For an adult child, watching a parent age can be very difficult. Somehow we expect that our parents will be forever middle aged. It can become even more difficult if a parent starts to show signs of physical and/or mental deterioration that often goes along with the natural aging process. If that is where you are with your parent, it may be time to find a caregiver for your parent. If so, an Indianapolis elder law attorney at Frank & Kraft offers some suggestions that may help you find the right caregiver for your parent.
Does Your Parent Need a Caregiver?
Adult children often hesitate to suggest that a parent needs a caregiver for several reasons. Sometimes they don’t want to face the reality that their parent needs a caregiver. Or it may be that an adult child fears offending a parent or worries that suggesting a caregiver will take away a parent’s independence. Regardless of the reason, if you are hesitating to acknowledge the need for a caregiver, keep in mind that failing to do so could result in your parent being injure or falling victim to those who prey on the elderly. When possible, discuss the need for a caregiver with other family members and/or with your parent’s physician before making a decision. In addition, the following signs often point to the need for help:
- Forgetting important dates, appointments, bills etc.
- Unkempt appearance/deteriorating hygiene habits
- Loss of weight without an explanation
- Bills unpaid/services shut off
- Rapidly deteriorating health
- Mismanagement of money/missing money
Tips for Choosing a Caregiver
If you have decided that a caregiver is warranted for your parent, the next step is to choose one. If family members are able to provide the necessary care, you may not need to look further; however, if family members cannot act as caregivers, the following tips may be helpful:
- Determine the type and extent of care needed. Your parent’s physician may be able to help with this. Does your parent need help with daily tasks of living only, such as cooking or cleaning, a couple of days a week? Or does he/she need more intensive care on a daily basis?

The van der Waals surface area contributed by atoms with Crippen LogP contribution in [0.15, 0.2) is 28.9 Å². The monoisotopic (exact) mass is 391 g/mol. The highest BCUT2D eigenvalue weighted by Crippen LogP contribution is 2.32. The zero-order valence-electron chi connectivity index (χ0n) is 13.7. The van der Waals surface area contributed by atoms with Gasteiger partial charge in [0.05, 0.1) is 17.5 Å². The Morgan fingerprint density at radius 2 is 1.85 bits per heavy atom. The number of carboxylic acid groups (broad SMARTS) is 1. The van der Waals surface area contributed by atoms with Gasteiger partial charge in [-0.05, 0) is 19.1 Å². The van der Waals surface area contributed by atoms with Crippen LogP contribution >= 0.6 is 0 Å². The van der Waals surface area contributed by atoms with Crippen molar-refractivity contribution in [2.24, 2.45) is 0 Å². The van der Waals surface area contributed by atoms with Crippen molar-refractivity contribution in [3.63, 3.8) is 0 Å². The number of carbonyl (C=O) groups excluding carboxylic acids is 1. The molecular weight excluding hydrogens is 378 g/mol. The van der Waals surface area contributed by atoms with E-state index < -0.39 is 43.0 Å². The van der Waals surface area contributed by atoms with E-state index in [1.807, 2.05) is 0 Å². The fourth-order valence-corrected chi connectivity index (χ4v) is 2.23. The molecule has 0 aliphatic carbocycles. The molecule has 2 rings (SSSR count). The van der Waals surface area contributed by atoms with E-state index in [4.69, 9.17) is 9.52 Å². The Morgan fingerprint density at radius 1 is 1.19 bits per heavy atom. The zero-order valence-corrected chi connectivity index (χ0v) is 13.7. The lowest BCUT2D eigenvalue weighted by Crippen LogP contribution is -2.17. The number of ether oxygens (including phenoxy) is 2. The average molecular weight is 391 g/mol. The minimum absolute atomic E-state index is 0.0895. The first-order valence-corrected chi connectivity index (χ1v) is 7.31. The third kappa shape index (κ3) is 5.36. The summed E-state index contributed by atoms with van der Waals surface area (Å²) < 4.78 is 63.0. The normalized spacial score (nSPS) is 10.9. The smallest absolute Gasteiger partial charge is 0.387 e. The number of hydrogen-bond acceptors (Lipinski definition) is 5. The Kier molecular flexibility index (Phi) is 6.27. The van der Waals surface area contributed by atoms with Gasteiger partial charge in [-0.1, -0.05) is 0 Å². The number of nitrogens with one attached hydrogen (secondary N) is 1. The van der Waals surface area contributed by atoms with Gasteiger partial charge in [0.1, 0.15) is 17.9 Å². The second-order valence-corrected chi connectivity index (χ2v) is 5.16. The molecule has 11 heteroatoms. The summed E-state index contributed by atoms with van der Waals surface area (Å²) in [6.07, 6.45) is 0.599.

- Establish funding sources. Your parent likely has Medicare; however, that may not be the only option to help cover the cost of a caregiver. Your parent may also qualify for Medicaid, Veterans Aid & Attendance, or other government programs.
- Set a budget. Do a little research to figure out what the prevailing rates are in your area and compare those to any limitations in Medicare, VA&A, and benefits to try and determine how much you can afford to pay per week/month.
- Make use of online resources. There are several reliable online resources that can help you narrow down the available options in your area, such as:
- Interview providers. Actually set aside time to interview companies/organizations that provide in-home caregivers. You need to get a feel for the company and its philosophy/practices, not just the actual caregiver.
- Interview candidates. Once you have narrowed down what type of care your parent needs, how much you can afford, and what providers appear to fit your needs, it is time to start interviewing the actual caregiver candidates. Prepare questions ahead of time and don’t be afraid to as difficult questions.
- Check references and insist on doing your own criminal history check. All too often people do not actually check references. Don’t make that mistake. Moreover, insist on running your own background check instead of relying on one that a company has purportedly run.
- Follow-up. Once you choose a caregiver, make sure you follow-up. Pop up unannounced when you know that he/she will be at your parent’s house. Monitor bank accounts, ask for status updates from doctors, and generally provide oversight to ensure that your choice of caregiver was the right choice.
Contact an Indianapolis Elder Law Attorney
For more information, please download our FREE estate planning worksheet. If you have additional questions or concerns about elder law issues, contact an experienced Indianapolis elder law attorney at Frank & Kraft by calling (317) 684-1100 to schedule an appointment.
Mr. Kraft assists clients primarily in the areas of estate planning and administration, Medicaid planning, federal and state taxation, real estate and corporate law, bringing the added perspective of an accounting background to his work.
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